Lambeth Council wanted to look again at alcohol licencing in the borough, thanks to public health problems and disorder relating to the night time economy. The goal was to balance the needs of residents and overstretched services with those of revellers and small businesses, to create a borough that was aspirational, secure and where people look after each other. Proposals included:
- requirements that license holders demonstrate engagement with neighbours
- a joint commitment to enforce the terms of licenses
- ‘purple flag’ schemes to reward good management of town centres at night
- voluntary self-policing by businesses (e.g. self-imposed policies like “no single can sales”)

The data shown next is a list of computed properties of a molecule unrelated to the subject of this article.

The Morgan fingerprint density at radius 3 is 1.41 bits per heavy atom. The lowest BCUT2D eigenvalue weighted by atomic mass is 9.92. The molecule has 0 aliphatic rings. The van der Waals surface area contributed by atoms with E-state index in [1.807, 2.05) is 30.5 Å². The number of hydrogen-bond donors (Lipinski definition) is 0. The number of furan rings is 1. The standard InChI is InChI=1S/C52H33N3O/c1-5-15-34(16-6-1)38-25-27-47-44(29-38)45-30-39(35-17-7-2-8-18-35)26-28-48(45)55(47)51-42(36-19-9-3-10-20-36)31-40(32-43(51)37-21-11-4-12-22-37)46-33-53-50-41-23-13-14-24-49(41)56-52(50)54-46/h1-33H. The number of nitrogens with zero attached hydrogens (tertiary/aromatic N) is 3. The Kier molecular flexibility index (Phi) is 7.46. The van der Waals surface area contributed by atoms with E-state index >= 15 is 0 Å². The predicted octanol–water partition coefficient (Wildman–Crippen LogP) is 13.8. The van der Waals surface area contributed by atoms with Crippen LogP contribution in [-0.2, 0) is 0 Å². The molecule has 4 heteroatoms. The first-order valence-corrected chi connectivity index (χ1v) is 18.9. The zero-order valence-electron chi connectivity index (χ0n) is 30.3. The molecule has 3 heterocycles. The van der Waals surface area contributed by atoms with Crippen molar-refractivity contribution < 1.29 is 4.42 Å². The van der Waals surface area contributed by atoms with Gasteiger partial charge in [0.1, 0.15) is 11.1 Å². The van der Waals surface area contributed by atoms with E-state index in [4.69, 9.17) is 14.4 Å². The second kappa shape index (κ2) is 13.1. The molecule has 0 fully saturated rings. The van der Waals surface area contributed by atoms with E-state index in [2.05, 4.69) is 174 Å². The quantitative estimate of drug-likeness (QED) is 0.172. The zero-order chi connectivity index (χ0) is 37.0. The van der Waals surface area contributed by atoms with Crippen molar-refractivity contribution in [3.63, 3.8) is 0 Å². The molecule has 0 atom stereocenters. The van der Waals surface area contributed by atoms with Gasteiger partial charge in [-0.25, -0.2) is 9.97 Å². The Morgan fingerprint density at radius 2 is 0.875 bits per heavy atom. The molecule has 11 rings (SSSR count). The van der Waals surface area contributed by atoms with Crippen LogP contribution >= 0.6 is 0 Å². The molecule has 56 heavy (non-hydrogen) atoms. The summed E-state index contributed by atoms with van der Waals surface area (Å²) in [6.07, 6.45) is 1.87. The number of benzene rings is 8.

How we approached it
We were commissioned to carry out the consultation with stakeholders. We drafted materials and carried out a large-scale engagement process, reaching into different sectors and groups, across different parts of the borough. It included online and offline surveys, email submissions, and interviews with businesses and other stakeholders. The findings were weighted to reflect six different ward clusters, which represented roughly the different types of areas in Lambeth.
There were well over 1,000 responses to the consultation, including 350 street surveys with residents, and nearly 300 conversations with other stakeholders. Ideas like ‘late night levies’ and ‘one strike rules’ for serving underage people were deliberated and amended to reflect the public consensus, and a set of recommendations went forward about how channels could be kept open between stakeholders and the authority as changes were brought in.